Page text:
A Bernese mountain dog looking tired on a couch.
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  • Many dogs adopted during the pandemic have only ever known being with their owners nearly 24/7.
  • As a result, some of them may have strong separation anxiety when their owners return to the office.
  • Dog trainers explain how you can get ahead of that by establishing a routine for your dog now.
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The pandemic has probably been something of a dream for dogs, having given them a rare opportunity to spend near-constant time with their owners stuck at home.

But when COVID-19 restrictions start to ease and their owners head outside more or go back to the office, this dream could become a nightmare, spelling separation anxiety on steroids because these dogs have gotten so used to constant companionship.

"It was almost like the perfect storm for dogs," said dog trainer Fanna Easter, who specializes in helping dogs with separation anxiety. "Myself and other certified separation anxiety trainers were just screaming [when the pandemic hit] because we could see what could happen."

For dogs that were adopted or bought during the pandemic, they may only know a life in which they're with their owners nearly 24/7.

"They never had that opportunity to practice that muscle of being left home alone," Easter said. "It's not that they're scared people aren't going to come home. They just don't know what to do when they're left home alone."

The result has been an unprecedented challenge for dog owners and dog trainers alike.

"The behaviors that we're starting to see now are behaviors that we've not really seen before, because dogs were socialized before - dogs were interacting with other dogs, or people were taking their dogs with them on walks," said fellow dog trainer Mark Forrest Patrick. "During the pandemic, when everybody was staying at home, people weren't getting their dogs out for walks because they were afraid to go out for a walk."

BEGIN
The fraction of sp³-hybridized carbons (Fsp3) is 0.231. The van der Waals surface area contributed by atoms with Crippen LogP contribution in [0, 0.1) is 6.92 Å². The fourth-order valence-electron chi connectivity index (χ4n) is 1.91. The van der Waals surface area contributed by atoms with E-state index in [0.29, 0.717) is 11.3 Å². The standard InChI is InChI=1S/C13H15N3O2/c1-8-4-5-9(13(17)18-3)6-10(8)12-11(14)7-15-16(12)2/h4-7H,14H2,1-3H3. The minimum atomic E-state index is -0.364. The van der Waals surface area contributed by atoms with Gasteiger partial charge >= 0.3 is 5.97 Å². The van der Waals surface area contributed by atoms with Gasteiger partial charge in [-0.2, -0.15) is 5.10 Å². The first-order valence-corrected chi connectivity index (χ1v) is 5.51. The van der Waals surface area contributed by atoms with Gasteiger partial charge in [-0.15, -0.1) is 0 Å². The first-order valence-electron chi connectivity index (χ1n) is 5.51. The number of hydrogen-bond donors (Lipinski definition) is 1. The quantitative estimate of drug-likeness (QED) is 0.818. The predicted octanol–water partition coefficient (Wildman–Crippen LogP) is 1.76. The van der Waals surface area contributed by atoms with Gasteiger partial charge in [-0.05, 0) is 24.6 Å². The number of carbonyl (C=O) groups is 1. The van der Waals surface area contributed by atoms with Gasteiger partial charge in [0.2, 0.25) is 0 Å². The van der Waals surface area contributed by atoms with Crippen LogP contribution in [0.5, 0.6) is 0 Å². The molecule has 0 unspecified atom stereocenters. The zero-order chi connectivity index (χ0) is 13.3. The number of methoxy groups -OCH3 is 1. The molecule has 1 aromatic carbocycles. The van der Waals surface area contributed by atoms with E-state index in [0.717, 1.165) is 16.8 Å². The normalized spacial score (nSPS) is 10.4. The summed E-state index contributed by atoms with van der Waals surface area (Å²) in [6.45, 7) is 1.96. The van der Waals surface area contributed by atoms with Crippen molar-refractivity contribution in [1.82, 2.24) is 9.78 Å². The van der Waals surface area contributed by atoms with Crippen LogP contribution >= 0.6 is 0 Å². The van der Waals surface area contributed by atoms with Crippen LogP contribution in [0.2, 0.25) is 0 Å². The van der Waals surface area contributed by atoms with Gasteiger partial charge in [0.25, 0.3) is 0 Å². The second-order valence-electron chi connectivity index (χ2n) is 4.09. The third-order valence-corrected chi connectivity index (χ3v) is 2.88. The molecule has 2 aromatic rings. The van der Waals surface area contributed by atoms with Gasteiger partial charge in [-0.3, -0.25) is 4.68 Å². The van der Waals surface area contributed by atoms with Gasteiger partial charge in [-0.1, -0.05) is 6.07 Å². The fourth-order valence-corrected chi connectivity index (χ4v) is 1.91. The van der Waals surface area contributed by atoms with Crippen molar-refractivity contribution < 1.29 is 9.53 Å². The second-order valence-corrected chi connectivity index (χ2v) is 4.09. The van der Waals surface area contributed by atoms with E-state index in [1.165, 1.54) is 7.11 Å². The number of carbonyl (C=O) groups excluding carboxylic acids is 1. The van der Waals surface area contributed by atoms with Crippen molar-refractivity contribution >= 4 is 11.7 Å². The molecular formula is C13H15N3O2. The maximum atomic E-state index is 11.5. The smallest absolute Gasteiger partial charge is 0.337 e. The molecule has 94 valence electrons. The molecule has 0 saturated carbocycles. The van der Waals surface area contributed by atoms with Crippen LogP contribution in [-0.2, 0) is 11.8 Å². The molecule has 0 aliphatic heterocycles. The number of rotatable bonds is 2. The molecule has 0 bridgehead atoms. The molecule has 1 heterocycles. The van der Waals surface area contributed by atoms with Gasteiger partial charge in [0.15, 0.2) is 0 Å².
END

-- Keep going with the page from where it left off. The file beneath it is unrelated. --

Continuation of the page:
With her clients' dogs, Easter has already seen some separation anxiety as COVID-19 restrictions eased.

"When things started to open a little bit and people started going to the grocery store for 30 minutes, I started noticing their dogs were just tearing their house apart," she said.

Fortunately, there are steps you can take now to help soften the blow for your dog when you start leaving them alone more often. Here are some of them:

  • Start now: "It can be little steps like the new puppy's crated, and you go take a shower and close the door," Easter said. "Or go into another room and close the door, little things like that or going out to get the mail. Then just gradually start, in small increments, being gone a little bit longer and a little bit longer."
  • Install a camera to keep an eye on your dog: Beth Berkobien, a dog trainer who also specializes in separation anxiety, suggests this tip so that you can check for any signs of distress when you leave your dog alone. This can include things like panting, frantic pacing, and soiling, she says.
  • Play some calming music: Berkobien recommends classical music or the Through a Dog's Ear playlist, which is specifically designed for dogs' unique sense of hearing.
  • Use aromatherapy: You can try putting lavender essential oils behind your dog's ears or on a bandana for them to keep nearby, Berkobien says.
  • Get a special collar: To help reduce anxiety and stress, Berkobien suggests trying out the Adaptil collar, which mimics the natural nursing pheromones of a dog's mother.

Ultimately, repetition is the key to helping your dog become comfortable with being home alone.

"It's going to be tough on the dogs as we start to transition back," said dog trainer Beth Berkobien. "We need to make sure that we're setting them up for success and starting to leave them now and starting to build a routine of starting to leave instead of suddenly one day we're gone."

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